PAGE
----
25 May 2016
Affluent Mainland Consumers Adopting Fresh Approach to Dental Care
Historically, mainland consumers have been far less fastidious when it comes to oral care than their contemporaries in the US or Europe, but that is now changing rapidly, opening up huge business opportunities in the burgeoning dental sector.
Back in January, the most expensive toothpaste product ever to be sold on the mainland was introduced by Oral-B, a subsidiary of Procter & Gamble (P&G), the global household goods giant. With a price tag of Rmb159, it cost between eight and 10 times as much as most of its competitor brands. While many wondered if such an expensive product would actually sell, P&G remained fully confident, clearly believing that the mainland's burgeoning oral care sector is ripe for such premium products.
Speaking just after the launch, Ouyang Qingqiu, President of P&G's Greater China Oral Care Division, said "Chinese consumers have been buying a huge amount of premium luxury, skincare and haircare products. When it comes to oral care, though, there appears to be a huge gap when compared with consumers in Western countries."
A Brighter Future for Teeth
The company's optimism is built, apparently, on in-depth research into the mainland oral care market. According to its findings, China's oral care product market currently ranks second in the world, with 2012 retail sales amounting to half of that of the US market. Tellingly, though, per capita oral care spending in China is only Rmb2.7 a year. This falls far short of the spending in the other major oral care product consumer markets around the world. In fact, it is a mere 13% of the per capita spending in the US and only 18% of that in Japan. Taking into consideration the size of China's population and the fact that its emerging middle-class is increasingly using oral hygiene products, it is clear that the market has huge potential for growth.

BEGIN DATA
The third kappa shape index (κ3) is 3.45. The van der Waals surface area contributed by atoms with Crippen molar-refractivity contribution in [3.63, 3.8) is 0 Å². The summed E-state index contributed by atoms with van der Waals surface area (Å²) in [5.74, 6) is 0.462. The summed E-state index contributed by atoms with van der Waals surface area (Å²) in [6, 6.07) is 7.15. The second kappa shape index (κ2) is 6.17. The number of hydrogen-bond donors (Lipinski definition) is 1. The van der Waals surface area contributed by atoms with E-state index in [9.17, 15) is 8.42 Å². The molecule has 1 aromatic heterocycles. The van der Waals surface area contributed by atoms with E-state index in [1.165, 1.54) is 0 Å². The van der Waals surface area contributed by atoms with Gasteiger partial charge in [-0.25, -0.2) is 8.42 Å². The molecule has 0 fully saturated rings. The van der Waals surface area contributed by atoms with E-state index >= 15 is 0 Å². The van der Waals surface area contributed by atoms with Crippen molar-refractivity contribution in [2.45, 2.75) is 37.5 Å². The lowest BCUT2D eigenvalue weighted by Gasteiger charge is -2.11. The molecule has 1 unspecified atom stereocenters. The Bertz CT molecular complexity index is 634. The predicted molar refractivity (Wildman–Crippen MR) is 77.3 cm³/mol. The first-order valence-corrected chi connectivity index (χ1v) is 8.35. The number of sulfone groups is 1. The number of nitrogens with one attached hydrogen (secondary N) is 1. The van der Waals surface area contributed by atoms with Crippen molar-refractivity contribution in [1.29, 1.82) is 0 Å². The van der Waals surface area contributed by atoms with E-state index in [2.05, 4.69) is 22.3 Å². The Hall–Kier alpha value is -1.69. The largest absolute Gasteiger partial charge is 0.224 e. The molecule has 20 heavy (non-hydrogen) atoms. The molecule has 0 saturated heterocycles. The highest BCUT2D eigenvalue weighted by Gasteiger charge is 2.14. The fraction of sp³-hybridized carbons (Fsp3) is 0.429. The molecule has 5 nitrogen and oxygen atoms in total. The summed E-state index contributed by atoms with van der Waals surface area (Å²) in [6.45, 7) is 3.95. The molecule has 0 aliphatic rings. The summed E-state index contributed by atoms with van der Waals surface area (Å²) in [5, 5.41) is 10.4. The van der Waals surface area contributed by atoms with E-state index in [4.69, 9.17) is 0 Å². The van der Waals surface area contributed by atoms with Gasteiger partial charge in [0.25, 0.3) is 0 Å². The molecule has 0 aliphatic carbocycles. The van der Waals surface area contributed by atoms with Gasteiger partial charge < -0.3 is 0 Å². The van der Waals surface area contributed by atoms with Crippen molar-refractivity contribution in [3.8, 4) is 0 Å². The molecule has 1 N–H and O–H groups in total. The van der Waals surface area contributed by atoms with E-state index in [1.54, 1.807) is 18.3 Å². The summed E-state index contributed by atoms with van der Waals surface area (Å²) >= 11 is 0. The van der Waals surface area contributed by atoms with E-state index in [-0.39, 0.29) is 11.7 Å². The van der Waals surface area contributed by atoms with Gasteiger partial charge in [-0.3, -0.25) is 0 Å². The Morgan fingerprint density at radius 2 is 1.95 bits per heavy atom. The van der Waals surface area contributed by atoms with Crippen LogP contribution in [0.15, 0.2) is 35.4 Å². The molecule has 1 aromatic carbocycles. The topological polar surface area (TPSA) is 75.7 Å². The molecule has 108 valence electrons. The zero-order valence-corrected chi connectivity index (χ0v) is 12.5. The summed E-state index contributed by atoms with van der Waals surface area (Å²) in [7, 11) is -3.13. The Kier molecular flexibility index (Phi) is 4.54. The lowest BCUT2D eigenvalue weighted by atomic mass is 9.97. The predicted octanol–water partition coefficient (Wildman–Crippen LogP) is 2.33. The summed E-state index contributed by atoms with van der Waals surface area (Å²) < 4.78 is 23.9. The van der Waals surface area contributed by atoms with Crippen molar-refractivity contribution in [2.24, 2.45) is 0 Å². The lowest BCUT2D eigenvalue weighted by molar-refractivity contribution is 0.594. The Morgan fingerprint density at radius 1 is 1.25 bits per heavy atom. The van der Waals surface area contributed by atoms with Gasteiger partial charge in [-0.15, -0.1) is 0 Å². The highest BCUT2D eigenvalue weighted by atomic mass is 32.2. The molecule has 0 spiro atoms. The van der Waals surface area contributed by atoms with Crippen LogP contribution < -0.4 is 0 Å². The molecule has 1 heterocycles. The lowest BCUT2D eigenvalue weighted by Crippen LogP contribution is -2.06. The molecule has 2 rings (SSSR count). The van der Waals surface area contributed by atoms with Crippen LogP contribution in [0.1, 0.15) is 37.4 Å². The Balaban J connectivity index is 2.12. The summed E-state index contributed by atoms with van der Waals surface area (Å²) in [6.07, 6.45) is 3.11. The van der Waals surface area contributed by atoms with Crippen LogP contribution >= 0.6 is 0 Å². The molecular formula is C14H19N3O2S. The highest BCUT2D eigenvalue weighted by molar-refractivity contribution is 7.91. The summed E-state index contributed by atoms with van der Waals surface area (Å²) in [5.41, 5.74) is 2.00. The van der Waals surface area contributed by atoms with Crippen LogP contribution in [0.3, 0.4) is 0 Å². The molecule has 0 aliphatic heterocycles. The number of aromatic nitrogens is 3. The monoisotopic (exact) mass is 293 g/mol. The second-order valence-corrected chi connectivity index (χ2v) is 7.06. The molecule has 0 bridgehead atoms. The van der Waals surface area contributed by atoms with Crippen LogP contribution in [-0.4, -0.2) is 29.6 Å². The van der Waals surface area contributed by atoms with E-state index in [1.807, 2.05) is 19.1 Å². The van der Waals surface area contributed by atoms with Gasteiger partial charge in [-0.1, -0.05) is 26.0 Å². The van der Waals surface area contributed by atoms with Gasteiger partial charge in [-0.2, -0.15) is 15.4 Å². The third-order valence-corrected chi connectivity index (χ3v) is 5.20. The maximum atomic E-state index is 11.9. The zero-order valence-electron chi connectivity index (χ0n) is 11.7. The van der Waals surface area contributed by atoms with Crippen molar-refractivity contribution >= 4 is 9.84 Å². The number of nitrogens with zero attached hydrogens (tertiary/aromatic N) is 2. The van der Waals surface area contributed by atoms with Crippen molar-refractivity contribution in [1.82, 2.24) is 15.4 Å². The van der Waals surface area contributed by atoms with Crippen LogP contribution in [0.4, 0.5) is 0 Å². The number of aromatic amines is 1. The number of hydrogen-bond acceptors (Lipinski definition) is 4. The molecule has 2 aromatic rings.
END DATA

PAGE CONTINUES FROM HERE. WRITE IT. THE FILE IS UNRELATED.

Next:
In similarly startling figures, China has only about 100 dentists for every one million people, a ratio far lower than that of the developed or even moderately developed countries in Europe and America, where the typical ratio is around 500-1,000 dentists per million. Even in Brazil there are 870 dentists for every one million people.
The statistics also show that the rate of tooth loss in middle-aged and elderly people is unusually high in China. The average number of remaining teeth for people in the 35-44 age group is 29.4 out of 32, with a dental restoration rate of only 11.6%. The average number of remaining teeth of people in the 65-74 age group is 20.97, with a dental restoration rate of only 42.6%. The penetration rate for the replacement missing teeth with high-end dental implants is even lower, with the figure almost negligible when compared to developed countries.